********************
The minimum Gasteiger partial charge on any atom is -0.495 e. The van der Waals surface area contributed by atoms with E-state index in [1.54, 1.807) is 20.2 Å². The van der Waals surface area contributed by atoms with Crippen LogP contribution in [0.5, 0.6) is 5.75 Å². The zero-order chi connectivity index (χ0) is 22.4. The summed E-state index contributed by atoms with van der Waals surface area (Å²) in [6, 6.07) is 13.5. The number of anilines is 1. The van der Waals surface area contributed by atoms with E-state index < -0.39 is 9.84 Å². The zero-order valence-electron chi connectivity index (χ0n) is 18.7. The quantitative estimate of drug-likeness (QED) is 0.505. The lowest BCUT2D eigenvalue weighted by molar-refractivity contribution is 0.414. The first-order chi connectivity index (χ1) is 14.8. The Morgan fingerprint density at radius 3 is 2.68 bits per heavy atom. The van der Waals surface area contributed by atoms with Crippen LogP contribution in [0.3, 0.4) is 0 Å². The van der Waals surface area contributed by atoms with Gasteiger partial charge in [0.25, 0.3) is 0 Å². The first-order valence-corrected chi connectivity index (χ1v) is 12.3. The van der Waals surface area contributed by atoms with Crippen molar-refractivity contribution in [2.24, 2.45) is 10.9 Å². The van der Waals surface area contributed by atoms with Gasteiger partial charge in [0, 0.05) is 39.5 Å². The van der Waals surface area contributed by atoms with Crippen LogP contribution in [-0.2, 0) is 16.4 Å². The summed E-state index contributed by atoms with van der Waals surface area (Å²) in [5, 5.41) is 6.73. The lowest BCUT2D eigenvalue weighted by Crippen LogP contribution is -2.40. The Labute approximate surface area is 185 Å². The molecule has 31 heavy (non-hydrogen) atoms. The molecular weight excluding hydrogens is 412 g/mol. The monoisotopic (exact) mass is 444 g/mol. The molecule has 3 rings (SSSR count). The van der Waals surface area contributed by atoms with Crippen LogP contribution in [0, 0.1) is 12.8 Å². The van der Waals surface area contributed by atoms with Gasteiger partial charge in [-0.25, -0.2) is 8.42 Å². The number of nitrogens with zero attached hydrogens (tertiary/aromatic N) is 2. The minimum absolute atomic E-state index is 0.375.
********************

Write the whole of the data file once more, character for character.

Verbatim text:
The minimum Gasteiger partial charge on any atom is -0.495 e. The van der Waals surface area contributed by atoms with E-state index in [1.54, 1.807) is 20.2 Å². The van der Waals surface area contributed by atoms with Crippen LogP contribution in [0.5, 0.6) is 5.75 Å². The zero-order chi connectivity index (χ0) is 22.4. The summed E-state index contributed by atoms with van der Waals surface area (Å²) in [6, 6.07) is 13.5. The number of anilines is 1. The van der Waals surface area contributed by atoms with E-state index < -0.39 is 9.84 Å². The zero-order valence-electron chi connectivity index (χ0n) is 18.7. The quantitative estimate of drug-likeness (QED) is 0.505. The lowest BCUT2D eigenvalue weighted by molar-refractivity contribution is 0.414. The first-order chi connectivity index (χ1) is 14.8. The Morgan fingerprint density at radius 3 is 2.68 bits per heavy atom. The van der Waals surface area contributed by atoms with Crippen LogP contribution in [0.3, 0.4) is 0 Å². The van der Waals surface area contributed by atoms with Gasteiger partial charge in [0.25, 0.3) is 0 Å². The first-order valence-corrected chi connectivity index (χ1v) is 12.3. The van der Waals surface area contributed by atoms with Crippen molar-refractivity contribution in [2.24, 2.45) is 10.9 Å². The van der Waals surface area contributed by atoms with Gasteiger partial charge in [0, 0.05) is 39.5 Å². The van der Waals surface area contributed by atoms with Crippen LogP contribution in [-0.2, 0) is 16.4 Å². The summed E-state index contributed by atoms with van der Waals surface area (Å²) in [5, 5.41) is 6.73. The lowest BCUT2D eigenvalue weighted by Crippen LogP contribution is -2.40. The Labute approximate surface area is 185 Å². The molecule has 31 heavy (non-hydrogen) atoms. The molecular weight excluding hydrogens is 412 g/mol. The monoisotopic (exact) mass is 444 g/mol. The molecule has 3 rings (SSSR count). The van der Waals surface area contributed by atoms with Crippen LogP contribution in [0, 0.1) is 12.8 Å². The van der Waals surface area contributed by atoms with Gasteiger partial charge in [-0.25, -0.2) is 8.42 Å². The number of nitrogens with zero attached hydrogens (tertiary/aromatic N) is 2. The minimum absolute atomic E-state index is 0.375.